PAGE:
The velvet jacket is having its moment. Its “revival” at last week's Oscars came with sartorial aplomb, easily making velvet the textured material of the season. On the red carpet, it possessed that rich feel and luxurious sheen. The sharply tailored jackets were worn by Billy Porter (in full-on Christian Siriano), Chris Evans (a light blue Ferragamo), and Michael B. Jordan (a classic deep blue Tom Ford, who happens to be the official Bond costumer). Even Jason Momoa took on a pink Fendi like a badass. But is velvet something any guy can wear outside of the red carpet? Especially in our weather? I think it is a great look—but I have a few caveats.
But not before a bit of history. Velvet was used early on for the smoking jacket, that arcane garment made famous by Yves Saint Laurent and, well, Hugh Hefner. Worn while enjoying a post-prandial pipe or cigar, velvet was meant to absorb the smoke and protect the wearer’s clothing from falling ash. The smoking jacket eventually evolved in to the short dinner jacket, done in silk, wool or brocade, making it the forerunner of the lounge suit—or as we like to say, the tuxedo.
Now, how do we mere mortals adapt Oscar style tuxedo dressing in this material? Let's get this straight: The velvet jacket is not something you keep in the closet. It’s actually quite a daring piece to acquire, and more so to wear. Getting to this level of dressing means you have gotten your formal tux game set, and then, with confidence, are ready to experiment. The fabric, though cushy soft, can be thicker than what we usually wear, hence, it works well with a slimmer body type. Not that it wouldn’t work with the portly, it just needs to be well-tailored. There are a lot of off the rack choices, specially during the holidays, and there is no harm in giving them a try.
Choosing a color beyond black would be super cool—if you have the guts. For me, perhaps dark blue would be a safe choice for now. I wouldn’t go hyper dandy or rocker in pastels or purples. The velvet jacket is more of an edgier piece of clothing. It is an investment and a statement—you'd have to spend for it. So if it’s your first time to wear it, better keep things in check.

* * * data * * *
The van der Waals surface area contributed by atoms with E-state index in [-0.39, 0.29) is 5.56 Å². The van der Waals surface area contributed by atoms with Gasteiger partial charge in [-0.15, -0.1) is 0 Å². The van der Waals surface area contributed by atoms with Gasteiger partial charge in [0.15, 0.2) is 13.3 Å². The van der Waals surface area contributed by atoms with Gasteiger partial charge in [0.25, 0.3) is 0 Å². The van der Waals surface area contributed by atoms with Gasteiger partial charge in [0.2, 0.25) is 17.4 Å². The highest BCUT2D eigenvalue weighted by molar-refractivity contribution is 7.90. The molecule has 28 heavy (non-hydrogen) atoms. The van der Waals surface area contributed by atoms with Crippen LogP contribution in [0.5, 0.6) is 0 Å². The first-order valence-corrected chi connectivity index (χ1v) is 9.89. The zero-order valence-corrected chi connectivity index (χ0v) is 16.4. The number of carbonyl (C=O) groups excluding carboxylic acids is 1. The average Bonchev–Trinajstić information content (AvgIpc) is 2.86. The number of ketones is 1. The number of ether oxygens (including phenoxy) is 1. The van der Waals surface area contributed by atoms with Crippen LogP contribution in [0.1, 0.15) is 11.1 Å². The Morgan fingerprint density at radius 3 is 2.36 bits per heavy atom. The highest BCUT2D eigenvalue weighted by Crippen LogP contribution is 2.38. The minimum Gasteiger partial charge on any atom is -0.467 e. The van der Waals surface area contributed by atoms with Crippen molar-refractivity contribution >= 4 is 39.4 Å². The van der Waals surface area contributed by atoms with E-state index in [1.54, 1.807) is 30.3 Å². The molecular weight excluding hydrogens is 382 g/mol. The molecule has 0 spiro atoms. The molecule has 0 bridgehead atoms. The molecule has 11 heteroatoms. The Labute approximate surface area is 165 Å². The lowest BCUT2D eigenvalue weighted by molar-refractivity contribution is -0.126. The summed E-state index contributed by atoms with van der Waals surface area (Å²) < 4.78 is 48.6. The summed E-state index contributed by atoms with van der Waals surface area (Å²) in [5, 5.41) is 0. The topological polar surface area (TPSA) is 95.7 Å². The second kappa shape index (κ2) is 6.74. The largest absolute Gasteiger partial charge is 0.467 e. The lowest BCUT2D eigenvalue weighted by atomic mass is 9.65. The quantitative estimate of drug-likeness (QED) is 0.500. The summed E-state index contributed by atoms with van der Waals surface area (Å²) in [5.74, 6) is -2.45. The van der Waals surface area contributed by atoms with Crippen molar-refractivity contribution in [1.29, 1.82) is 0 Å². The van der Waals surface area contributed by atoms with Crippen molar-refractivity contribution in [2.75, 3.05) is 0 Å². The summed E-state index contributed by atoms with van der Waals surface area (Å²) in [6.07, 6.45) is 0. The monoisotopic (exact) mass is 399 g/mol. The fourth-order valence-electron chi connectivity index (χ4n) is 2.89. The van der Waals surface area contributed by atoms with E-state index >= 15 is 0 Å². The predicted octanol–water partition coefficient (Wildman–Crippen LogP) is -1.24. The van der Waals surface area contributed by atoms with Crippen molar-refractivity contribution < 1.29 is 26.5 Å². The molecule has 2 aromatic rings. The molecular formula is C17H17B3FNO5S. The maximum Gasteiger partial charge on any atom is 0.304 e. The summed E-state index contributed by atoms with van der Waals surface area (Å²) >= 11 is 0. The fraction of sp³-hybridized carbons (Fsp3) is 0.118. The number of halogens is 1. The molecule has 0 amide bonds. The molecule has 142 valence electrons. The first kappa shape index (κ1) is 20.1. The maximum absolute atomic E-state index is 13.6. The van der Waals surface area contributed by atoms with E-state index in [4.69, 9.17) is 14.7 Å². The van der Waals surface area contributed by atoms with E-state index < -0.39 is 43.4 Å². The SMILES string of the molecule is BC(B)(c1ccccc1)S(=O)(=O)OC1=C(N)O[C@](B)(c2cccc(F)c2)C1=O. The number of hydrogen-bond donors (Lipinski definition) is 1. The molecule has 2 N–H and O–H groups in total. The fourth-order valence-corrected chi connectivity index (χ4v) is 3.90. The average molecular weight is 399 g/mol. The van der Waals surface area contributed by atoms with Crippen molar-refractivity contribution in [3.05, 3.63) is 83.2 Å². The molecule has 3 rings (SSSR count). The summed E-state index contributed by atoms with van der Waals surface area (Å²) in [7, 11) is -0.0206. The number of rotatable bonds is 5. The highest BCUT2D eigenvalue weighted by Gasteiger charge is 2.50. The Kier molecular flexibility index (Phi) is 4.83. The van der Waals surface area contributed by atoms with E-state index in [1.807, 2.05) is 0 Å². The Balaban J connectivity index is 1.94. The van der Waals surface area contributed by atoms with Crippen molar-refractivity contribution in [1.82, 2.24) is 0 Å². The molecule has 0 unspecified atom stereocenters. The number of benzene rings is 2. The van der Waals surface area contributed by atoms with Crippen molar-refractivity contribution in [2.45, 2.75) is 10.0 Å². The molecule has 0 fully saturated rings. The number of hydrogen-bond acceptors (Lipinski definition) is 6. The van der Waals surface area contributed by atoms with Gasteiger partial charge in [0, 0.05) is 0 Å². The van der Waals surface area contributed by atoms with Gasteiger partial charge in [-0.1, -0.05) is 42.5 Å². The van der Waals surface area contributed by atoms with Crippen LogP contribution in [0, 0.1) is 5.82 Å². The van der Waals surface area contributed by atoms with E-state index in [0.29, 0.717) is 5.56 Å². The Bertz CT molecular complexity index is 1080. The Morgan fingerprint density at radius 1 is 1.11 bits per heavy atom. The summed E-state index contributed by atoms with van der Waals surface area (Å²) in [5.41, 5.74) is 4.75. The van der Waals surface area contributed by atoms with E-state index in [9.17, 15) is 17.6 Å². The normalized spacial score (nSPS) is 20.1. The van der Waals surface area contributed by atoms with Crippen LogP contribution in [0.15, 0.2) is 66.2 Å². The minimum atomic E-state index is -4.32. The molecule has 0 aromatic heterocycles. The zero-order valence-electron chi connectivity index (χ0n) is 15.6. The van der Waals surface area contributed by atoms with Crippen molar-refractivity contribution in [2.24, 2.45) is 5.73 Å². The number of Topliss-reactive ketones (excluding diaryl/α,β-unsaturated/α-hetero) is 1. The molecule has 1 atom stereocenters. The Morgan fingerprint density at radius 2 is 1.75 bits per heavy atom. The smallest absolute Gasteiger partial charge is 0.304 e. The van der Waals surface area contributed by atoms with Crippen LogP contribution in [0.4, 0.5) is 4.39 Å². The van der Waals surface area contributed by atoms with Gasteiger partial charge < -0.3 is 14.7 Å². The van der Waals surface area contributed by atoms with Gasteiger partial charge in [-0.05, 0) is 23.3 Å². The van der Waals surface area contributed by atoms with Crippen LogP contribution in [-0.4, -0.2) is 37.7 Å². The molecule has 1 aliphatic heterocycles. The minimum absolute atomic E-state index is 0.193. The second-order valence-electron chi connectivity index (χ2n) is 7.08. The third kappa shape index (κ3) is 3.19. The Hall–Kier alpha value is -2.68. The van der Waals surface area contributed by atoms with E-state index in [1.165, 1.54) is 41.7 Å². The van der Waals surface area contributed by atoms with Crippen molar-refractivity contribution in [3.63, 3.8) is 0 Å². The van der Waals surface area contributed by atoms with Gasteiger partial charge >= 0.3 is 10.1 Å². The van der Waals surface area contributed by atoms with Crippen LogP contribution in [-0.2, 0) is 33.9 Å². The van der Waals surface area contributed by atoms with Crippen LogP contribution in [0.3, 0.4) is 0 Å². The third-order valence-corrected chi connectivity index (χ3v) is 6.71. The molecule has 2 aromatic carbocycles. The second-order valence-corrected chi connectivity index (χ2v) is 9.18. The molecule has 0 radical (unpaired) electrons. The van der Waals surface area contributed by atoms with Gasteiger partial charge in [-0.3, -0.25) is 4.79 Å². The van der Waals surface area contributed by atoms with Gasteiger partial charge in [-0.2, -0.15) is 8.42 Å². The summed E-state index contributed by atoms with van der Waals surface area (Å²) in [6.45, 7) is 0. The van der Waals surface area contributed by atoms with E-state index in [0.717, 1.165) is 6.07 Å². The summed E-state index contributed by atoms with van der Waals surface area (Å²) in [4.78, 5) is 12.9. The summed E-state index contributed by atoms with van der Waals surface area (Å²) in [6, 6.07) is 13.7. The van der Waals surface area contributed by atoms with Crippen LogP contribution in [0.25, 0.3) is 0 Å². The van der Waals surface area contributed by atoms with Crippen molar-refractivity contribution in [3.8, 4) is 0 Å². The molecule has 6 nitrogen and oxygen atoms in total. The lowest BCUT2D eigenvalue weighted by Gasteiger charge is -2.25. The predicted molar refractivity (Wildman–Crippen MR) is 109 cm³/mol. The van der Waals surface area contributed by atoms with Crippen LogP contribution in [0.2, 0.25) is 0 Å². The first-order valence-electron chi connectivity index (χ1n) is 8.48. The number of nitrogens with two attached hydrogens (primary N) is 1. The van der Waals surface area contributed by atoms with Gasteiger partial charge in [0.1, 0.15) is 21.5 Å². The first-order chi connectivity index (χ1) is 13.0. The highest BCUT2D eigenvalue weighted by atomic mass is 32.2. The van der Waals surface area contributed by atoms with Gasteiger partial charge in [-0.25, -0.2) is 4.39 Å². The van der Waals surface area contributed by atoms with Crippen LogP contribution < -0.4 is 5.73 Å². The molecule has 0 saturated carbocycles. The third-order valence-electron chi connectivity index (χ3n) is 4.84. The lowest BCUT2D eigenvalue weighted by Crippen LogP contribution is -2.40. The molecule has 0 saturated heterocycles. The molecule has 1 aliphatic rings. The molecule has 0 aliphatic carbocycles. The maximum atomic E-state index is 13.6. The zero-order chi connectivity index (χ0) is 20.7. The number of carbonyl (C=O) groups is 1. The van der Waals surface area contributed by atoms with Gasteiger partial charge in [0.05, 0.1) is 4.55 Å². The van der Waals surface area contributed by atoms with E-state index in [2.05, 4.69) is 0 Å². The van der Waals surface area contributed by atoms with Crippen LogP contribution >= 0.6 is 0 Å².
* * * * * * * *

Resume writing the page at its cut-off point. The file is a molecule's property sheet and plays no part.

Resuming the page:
Here are three ways to wear it:
The Dinner Jacket and Being Mr. Lauren
You actually don’t see much velvet in Manila unless you are in the entertainment industry or are doing the ball circuit. So, for us guys to be able to make use of it, let's keep the rules simple: keep it slim, trim and taut. Velvet adds depth to any standard tuxedo required look, but only if you let the fabric be the leading star. This means a sharp silhouette must come into the picture as the best supporting act. Bespoke is the name of the game.
“Velvet for the Philippines would be too heavy, but for a formal event, aircon naman. We make whatever our client desires since it is bespoke,” John Marcelo, manager of Ascot Chang Manila at Rustans says. “The look is a single button peak lapel, done in deep blue, or oxblood, with black silk lapels. But we haven’t taken an order for one yet.”
Black velvet a la Ralph Lauren for me is the ultimate color for super formal events, keeping the bowtie, shirt, trousers and accessories relatively neutral and clean. Think Henry Golding.
Doing an Andy Warhol
If you're going for a 70s vibe, wear it with a cotton turtleneck. Simple, but with a little edge. Pair it with jeans and Chelsea boots. This way of wearing the velvet jacket recalls a leather café racer. Need some pomp? A nice printed scarf would give you the psychedelic jet-set vibe. Printed silk scarves work well with velvet; the flat sheen of the silk counters with the luxe of the jacket. Channel Austin Powers. Yeah, baby, yeah.
Doing a Stallone
I see a lot of this going on. An easy-look, amped up by a plush rather than a plain linen coat. You need some derring-do, because this fashion wrinkle can be surmountable if you approach it effortlessly. Sprezzatura is key. Wear with slim jeans, a nice t-shirt and white sneakers, and you'll project a chill vibe.
So, whatever level of velvet commitment you have, remember it’s all about going for it. The caveats for me are but a few. As long as you keep it slim and tailored, you'll be fine no matter how your physique goes. The Manila weather, who cares? You’ve already committed to the look. You are mostly indoors, anyway, and usually attending some IG-driven party where dressing is all about making a statement. Wearing velvet correctly, I must say, will always make you the best-dressed person in the room. I guarantee it. But please don’t use Jason Momoa as your peg.